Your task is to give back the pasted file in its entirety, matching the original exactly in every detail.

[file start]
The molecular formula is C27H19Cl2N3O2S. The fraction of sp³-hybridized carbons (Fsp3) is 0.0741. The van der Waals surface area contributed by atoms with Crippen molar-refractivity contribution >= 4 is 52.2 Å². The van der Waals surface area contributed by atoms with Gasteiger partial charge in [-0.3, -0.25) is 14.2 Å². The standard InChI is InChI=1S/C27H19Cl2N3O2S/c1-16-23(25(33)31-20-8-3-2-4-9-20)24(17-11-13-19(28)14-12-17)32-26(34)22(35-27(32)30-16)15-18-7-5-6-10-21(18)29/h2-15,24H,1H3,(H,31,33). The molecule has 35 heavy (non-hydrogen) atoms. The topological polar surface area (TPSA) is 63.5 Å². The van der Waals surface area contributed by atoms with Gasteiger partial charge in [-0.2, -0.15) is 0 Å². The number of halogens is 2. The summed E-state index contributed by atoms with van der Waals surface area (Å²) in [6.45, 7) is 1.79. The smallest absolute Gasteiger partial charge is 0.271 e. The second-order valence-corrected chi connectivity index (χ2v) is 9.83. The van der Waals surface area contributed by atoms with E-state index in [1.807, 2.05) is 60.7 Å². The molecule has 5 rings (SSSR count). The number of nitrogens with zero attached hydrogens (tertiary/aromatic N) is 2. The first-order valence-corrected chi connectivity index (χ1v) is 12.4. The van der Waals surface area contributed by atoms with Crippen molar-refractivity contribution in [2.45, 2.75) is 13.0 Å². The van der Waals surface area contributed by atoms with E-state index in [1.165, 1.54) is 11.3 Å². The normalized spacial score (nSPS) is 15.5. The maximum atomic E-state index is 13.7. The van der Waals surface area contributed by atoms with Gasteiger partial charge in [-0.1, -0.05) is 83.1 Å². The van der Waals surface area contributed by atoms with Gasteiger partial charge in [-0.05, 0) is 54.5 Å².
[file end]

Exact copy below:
The molecular formula is C27H19Cl2N3O2S. The fraction of sp³-hybridized carbons (Fsp3) is 0.0741. The van der Waals surface area contributed by atoms with Crippen molar-refractivity contribution >= 4 is 52.2 Å². The van der Waals surface area contributed by atoms with Gasteiger partial charge in [-0.3, -0.25) is 14.2 Å². The standard InChI is InChI=1S/C27H19Cl2N3O2S/c1-16-23(25(33)31-20-8-3-2-4-9-20)24(17-11-13-19(28)14-12-17)32-26(34)22(35-27(32)30-16)15-18-7-5-6-10-21(18)29/h2-15,24H,1H3,(H,31,33). The molecule has 35 heavy (non-hydrogen) atoms. The topological polar surface area (TPSA) is 63.5 Å². The van der Waals surface area contributed by atoms with Gasteiger partial charge in [-0.2, -0.15) is 0 Å². The number of halogens is 2. The summed E-state index contributed by atoms with van der Waals surface area (Å²) in [6.45, 7) is 1.79. The smallest absolute Gasteiger partial charge is 0.271 e. The second-order valence-corrected chi connectivity index (χ2v) is 9.83. The van der Waals surface area contributed by atoms with E-state index in [1.807, 2.05) is 60.7 Å². The molecule has 5 rings (SSSR count). The number of nitrogens with zero attached hydrogens (tertiary/aromatic N) is 2. The first-order valence-corrected chi connectivity index (χ1v) is 12.4. The van der Waals surface area contributed by atoms with Crippen molar-refractivity contribution in [2.45, 2.75) is 13.0 Å². The van der Waals surface area contributed by atoms with E-state index in [1.165, 1.54) is 11.3 Å². The normalized spacial score (nSPS) is 15.5. The maximum atomic E-state index is 13.7. The van der Waals surface area contributed by atoms with Gasteiger partial charge in [-0.1, -0.05) is 83.1 Å². The van der Waals surface area contributed by atoms with Gasteiger partial charge in [-0.05, 0) is 54.5 Å².